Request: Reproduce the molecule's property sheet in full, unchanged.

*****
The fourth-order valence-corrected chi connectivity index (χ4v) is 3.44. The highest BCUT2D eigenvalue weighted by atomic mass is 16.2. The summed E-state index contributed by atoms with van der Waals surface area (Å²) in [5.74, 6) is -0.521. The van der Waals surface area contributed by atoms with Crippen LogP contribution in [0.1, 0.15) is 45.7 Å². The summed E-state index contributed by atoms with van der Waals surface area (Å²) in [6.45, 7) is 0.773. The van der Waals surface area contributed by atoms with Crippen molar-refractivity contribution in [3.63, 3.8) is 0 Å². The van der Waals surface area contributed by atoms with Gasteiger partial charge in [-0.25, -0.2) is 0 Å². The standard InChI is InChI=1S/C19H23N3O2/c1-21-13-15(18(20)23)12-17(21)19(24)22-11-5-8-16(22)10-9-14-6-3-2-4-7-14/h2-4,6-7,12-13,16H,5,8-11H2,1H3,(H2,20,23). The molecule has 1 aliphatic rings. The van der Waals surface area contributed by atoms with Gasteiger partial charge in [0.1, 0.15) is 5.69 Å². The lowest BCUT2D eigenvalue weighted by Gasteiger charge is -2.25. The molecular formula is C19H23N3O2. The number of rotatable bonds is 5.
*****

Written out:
The fourth-order valence-corrected chi connectivity index (χ4v) is 3.44. The highest BCUT2D eigenvalue weighted by atomic mass is 16.2. The summed E-state index contributed by atoms with van der Waals surface area (Å²) in [5.74, 6) is -0.521. The van der Waals surface area contributed by atoms with Crippen LogP contribution in [0.1, 0.15) is 45.7 Å². The summed E-state index contributed by atoms with van der Waals surface area (Å²) in [6.45, 7) is 0.773. The van der Waals surface area contributed by atoms with Crippen molar-refractivity contribution in [3.63, 3.8) is 0 Å². The van der Waals surface area contributed by atoms with Gasteiger partial charge in [-0.25, -0.2) is 0 Å². The standard InChI is InChI=1S/C19H23N3O2/c1-21-13-15(18(20)23)12-17(21)19(24)22-11-5-8-16(22)10-9-14-6-3-2-4-7-14/h2-4,6-7,12-13,16H,5,8-11H2,1H3,(H2,20,23). The molecule has 1 aliphatic rings. The van der Waals surface area contributed by atoms with Gasteiger partial charge in [0.1, 0.15) is 5.69 Å². The lowest BCUT2D eigenvalue weighted by Gasteiger charge is -2.25. The molecular formula is C19H23N3O2. The number of rotatable bonds is 5.